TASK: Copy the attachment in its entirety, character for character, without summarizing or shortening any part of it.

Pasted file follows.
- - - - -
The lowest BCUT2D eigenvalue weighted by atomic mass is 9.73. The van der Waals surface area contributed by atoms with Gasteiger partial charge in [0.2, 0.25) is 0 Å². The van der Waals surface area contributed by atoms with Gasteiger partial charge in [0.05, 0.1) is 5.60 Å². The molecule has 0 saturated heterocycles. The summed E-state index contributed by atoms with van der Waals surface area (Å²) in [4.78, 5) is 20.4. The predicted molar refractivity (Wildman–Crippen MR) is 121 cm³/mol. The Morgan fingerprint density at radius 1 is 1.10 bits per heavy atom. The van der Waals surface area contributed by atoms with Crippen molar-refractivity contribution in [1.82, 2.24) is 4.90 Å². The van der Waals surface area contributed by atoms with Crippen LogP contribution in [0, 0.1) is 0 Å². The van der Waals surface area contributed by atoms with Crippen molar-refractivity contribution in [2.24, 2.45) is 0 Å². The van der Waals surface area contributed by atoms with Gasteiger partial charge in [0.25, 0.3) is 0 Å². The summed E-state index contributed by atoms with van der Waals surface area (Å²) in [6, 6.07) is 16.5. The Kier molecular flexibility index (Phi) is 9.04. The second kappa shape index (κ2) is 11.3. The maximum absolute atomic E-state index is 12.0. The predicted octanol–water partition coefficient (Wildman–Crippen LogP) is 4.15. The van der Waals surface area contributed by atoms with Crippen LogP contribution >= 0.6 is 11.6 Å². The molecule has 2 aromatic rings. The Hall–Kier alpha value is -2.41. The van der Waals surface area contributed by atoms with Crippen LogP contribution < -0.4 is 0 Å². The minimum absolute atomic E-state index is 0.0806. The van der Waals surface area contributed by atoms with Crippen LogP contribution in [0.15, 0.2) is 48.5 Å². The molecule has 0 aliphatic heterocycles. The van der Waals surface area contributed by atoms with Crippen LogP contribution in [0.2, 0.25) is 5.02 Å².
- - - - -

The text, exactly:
The lowest BCUT2D eigenvalue weighted by atomic mass is 9.73. The van der Waals surface area contributed by atoms with Gasteiger partial charge in [0.2, 0.25) is 0 Å². The van der Waals surface area contributed by atoms with Gasteiger partial charge in [0.05, 0.1) is 5.60 Å². The molecule has 0 saturated heterocycles. The summed E-state index contributed by atoms with van der Waals surface area (Å²) in [4.78, 5) is 20.4. The predicted molar refractivity (Wildman–Crippen MR) is 121 cm³/mol. The Morgan fingerprint density at radius 1 is 1.10 bits per heavy atom. The van der Waals surface area contributed by atoms with Crippen molar-refractivity contribution in [1.82, 2.24) is 4.90 Å². The van der Waals surface area contributed by atoms with Crippen LogP contribution in [0, 0.1) is 0 Å². The van der Waals surface area contributed by atoms with Crippen molar-refractivity contribution in [2.24, 2.45) is 0 Å². The van der Waals surface area contributed by atoms with Gasteiger partial charge in [0.25, 0.3) is 0 Å². The summed E-state index contributed by atoms with van der Waals surface area (Å²) in [6, 6.07) is 16.5. The Kier molecular flexibility index (Phi) is 9.04. The second kappa shape index (κ2) is 11.3. The maximum absolute atomic E-state index is 12.0. The predicted octanol–water partition coefficient (Wildman–Crippen LogP) is 4.15. The van der Waals surface area contributed by atoms with Crippen LogP contribution >= 0.6 is 11.6 Å². The molecule has 2 aromatic rings. The Hall–Kier alpha value is -2.41. The van der Waals surface area contributed by atoms with Crippen LogP contribution < -0.4 is 0 Å². The minimum absolute atomic E-state index is 0.0806. The van der Waals surface area contributed by atoms with Crippen LogP contribution in [0.15, 0.2) is 48.5 Å². The molecule has 0 aliphatic heterocycles. The van der Waals surface area contributed by atoms with Crippen LogP contribution in [0.2, 0.25) is 5.02 Å².